Sign of the Times: Mystery Booms Again and UFOs as Major News

Although the stock market rallied strongly from March 2009 to January 2018, the anecdotal evidence shows the wider society has been in a state of relatively negative mood. I believe social mood peaked in 2000 and while there have been bear market rallies, the overall trend is negative. One explanation for the stock market providing a false signal is how it closely tracked the Federal Reserve's balance sheet. See: Fed Fork In The Road: Bear Market Or QE4

Socionomic theory says belief in superstition, magic and fantasy increases during periods of negative mood. "Mystery booms" aren't a new thing, but they have gone viral because they tap into a general sense of unease and uncertainty in a time of negative mood. UFOs are similarly mysterious, unexplained phenomena that attracts more attention from the general public during periods of negative mood.

ZH: Mystery Booms Heard Across Pennsylvania Continue To Baffle FBI, Local Authorities
One resident's account of what happened seems to back up the explosions theory after a boom was heard in Nockamixon Township by resident Nick Zangly, who told the Bucks County Herald “it was one hell of an explosion,” who lives down the street from a 4-foot wide by 1-foot deep cavity, which he alleges opened up after the blast.

Zangli said there was “nothing in the hole, which was filled with water because of heavy rain over the weekend.” Law enforcement came out Monday to investigate the sinkhole but did not respond to any media requests.

Residents have described the noises as something falling out of the sky or an earthquake.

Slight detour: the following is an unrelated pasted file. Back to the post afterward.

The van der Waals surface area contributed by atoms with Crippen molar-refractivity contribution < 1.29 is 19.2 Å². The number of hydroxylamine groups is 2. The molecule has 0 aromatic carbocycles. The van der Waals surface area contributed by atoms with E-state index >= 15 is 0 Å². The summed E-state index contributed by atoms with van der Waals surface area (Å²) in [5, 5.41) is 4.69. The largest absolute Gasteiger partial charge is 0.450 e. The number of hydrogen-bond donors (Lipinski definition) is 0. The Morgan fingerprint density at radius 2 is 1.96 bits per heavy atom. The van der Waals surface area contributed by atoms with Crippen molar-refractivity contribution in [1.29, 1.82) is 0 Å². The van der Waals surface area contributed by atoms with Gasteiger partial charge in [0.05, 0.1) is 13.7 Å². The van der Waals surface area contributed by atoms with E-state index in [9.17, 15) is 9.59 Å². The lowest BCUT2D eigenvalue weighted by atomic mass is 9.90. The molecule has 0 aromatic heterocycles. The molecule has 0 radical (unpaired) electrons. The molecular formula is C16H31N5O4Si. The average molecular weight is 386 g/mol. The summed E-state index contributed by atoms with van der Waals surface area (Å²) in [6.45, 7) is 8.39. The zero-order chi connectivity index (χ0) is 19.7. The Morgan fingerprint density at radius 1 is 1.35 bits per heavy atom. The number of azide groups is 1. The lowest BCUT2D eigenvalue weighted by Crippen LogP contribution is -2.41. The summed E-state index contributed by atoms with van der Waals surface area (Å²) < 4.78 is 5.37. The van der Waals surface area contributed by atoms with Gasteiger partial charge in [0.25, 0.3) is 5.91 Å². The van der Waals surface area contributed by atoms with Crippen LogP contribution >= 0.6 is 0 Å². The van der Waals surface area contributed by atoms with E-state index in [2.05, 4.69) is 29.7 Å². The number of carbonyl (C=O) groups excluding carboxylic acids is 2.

“I thought that somebody was making a tunnel or space junk fell out of the sky,” said Susan Crompton, who lives in Haycock Township.

“From poachers, gunfire, to explosions to a sonic boom,” said Jerry Hertz of the mysterious sound.

KYW-TV said there had been no shortage of theories among residents, but still, no clear answer of the cause.

“It’s a rumble, it actually like rumbles the ground like an earthquake would happen but with a loud like boom,” Crompton added.

“I’ve been in the military, I’ve got experience with explosives, I was a Navy diver and was definitely not a gunshot,” Hertz said.
If mystery booms aren't your thing, there's always UFOs.

Stars and Stripes: UFOs are suddenly a serious news story — you can thank the guy from Blink-182 for that
You've seen it without knowing it. Remember that wild news in December about a secret Pentagon UFO program? And those grainy military videos showing radar images of unexplained phenomena — white, Tic-Tac-shaped objects that appear to fly at remarkable speeds, at impossible angles, without wings or exhaust?

Tom DeLonge helped ring the alarm about those things, as part of his new business venture: To The Stars Academy of Arts and Science. For his advisory board, DeLonge recruited physicists, aerospace experts and former Department of Defense officials, who have been talking publicly about UFOs and arguing that the government has failed to fully investigate them.

In the past six months, DeLonge's associates have appeared on CNN and Fox News, written for The Washington Post and been cited in the New York Times — usually in the context of those eerie videos.

"What the f--- is that thing?" a Navy pilot says in a video released by To The Stars in March, but perhaps the more pertinent question is: How the f--- did the guy from Blink-182 get wrapped up in it?

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